Former U.S. Secretary of State Condoleezza Rice is making the rounds today, promoting her first memoir. “Extraordinary, Ordinary People” is the story of Rice’s upbringing in Birmingham, Alabama.
She has been sharing her thoughts about civil rights and politics, and USA Today captured on video another side of the former secretary.
Television: She watches a “little bit of news” and was a big fan of “V” when it ran on ABC. She also likes “American Idol,” though “Without Simon Cowell, I’m not sure it’s going to be so much fun,” she said. You won’t see her on “Dancing with the Stars” anytime soon. “That’s a real possibility for humiliation,” she said.
Music: The classical pianist is big on Brahms, Mozart and Beethoven, as well as Motown and R&B. Yet she has a special place for “hard, hard, hard rock like Led Zeppelin and Cream.” “Black Dog” is her favorite Led Zeppelin song.
Sports: Rice is a passionate NFL fan, initially favoring the Minnesota Vikings as the “odds-on favorite to win it” this year. Injuries have forced her to reconsider. The New Orleans Saints could go all the way, she said, and the Indianapolis Colts “look like the pride of the AFC.”
At a time when politicians are being criticized for not doing enough to help their constituents amid disaster, the Chilean minister of mining is flourishing.
Though he had a shaky start, the British paper The Guardian is calling Golborne the most popular politician in Chile. He has 54,000 Twitter followers and an approval rating of about 87 percent, the paper said. Already, Facebook pages have been launched asking him to run for president in 2014.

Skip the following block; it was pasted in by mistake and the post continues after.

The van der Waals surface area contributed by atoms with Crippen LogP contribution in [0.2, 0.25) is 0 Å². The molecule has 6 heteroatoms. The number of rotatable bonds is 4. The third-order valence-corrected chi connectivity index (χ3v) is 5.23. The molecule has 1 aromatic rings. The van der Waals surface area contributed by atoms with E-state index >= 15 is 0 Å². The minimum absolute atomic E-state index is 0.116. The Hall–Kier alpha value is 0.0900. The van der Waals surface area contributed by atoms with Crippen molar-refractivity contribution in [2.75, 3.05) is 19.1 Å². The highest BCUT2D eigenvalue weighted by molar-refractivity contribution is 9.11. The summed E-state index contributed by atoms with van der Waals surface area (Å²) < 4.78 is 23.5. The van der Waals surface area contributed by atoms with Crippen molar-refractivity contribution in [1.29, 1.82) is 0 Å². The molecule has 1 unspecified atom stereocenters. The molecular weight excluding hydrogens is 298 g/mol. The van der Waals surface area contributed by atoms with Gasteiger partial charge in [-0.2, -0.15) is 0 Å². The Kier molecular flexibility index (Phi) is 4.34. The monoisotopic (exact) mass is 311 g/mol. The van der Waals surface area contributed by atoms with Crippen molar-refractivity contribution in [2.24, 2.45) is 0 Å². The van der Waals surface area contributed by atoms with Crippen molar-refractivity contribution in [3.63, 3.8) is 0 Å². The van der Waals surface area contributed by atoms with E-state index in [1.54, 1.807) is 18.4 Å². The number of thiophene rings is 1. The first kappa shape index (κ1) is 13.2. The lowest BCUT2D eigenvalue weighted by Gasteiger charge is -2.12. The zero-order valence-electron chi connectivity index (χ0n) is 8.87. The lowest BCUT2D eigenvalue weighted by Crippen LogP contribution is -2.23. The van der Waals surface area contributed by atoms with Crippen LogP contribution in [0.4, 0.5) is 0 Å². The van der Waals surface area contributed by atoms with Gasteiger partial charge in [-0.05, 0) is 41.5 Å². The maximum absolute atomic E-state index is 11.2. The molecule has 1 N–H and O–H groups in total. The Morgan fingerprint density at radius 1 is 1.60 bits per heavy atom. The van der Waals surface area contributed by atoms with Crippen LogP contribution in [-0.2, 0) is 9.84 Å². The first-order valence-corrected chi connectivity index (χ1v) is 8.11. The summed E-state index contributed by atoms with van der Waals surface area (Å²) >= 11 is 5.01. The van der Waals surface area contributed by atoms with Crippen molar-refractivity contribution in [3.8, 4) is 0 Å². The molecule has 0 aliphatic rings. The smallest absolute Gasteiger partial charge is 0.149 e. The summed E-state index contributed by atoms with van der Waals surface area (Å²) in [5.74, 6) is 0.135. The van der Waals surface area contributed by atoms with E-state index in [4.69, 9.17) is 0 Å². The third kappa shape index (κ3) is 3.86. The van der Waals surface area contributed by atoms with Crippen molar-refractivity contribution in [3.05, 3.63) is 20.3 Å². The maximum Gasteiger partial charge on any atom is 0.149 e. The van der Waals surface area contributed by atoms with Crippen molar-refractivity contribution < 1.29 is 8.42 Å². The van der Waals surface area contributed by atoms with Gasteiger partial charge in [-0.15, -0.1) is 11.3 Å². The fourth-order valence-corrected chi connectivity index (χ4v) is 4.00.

An engineer and entrepreneur, Golborne came into the position in March of this year. At 49, he’s handsome, friendly and on hand 24/7 to cheer on the miners and their rescue crews.
He’s also made quite an impression with the media. “Superstar minister” was the headline from the women’s magazine Para Ti. Eva Solinas of the Santiago Times told The Australian: "Two months ago, I'd have had to Google his name … he's become so well known he could run for president."
The Mir astronauts
Before the International Space Station made long-term existence in confined spaces vogue, there was a team of Russian and American space travelers who could have taught the Chilean miners about stress under confinement.
While Sergei Krikalev holds the record for the most days in space (803 over six separate flights), it’s the Americans of Mir who offer the most profound opinions and experiences.
Shannon Lucid spent a record 188 days aboard Mir in 1996. Being aboard Mir was “like living in a camper in the back of your pickup with your kids,” she said, “when it’s raining and no one can get out.”
Jerry Linenger spent nearly five months on board, enduring power outages and a fire so dangerous, it filled the spacecraft with smoke.
Michael Foale spent five months on board Mir in 1997, notably helping to repair a life-threatening hole caused when the spacecraft collided with a supply ship and began to decompress.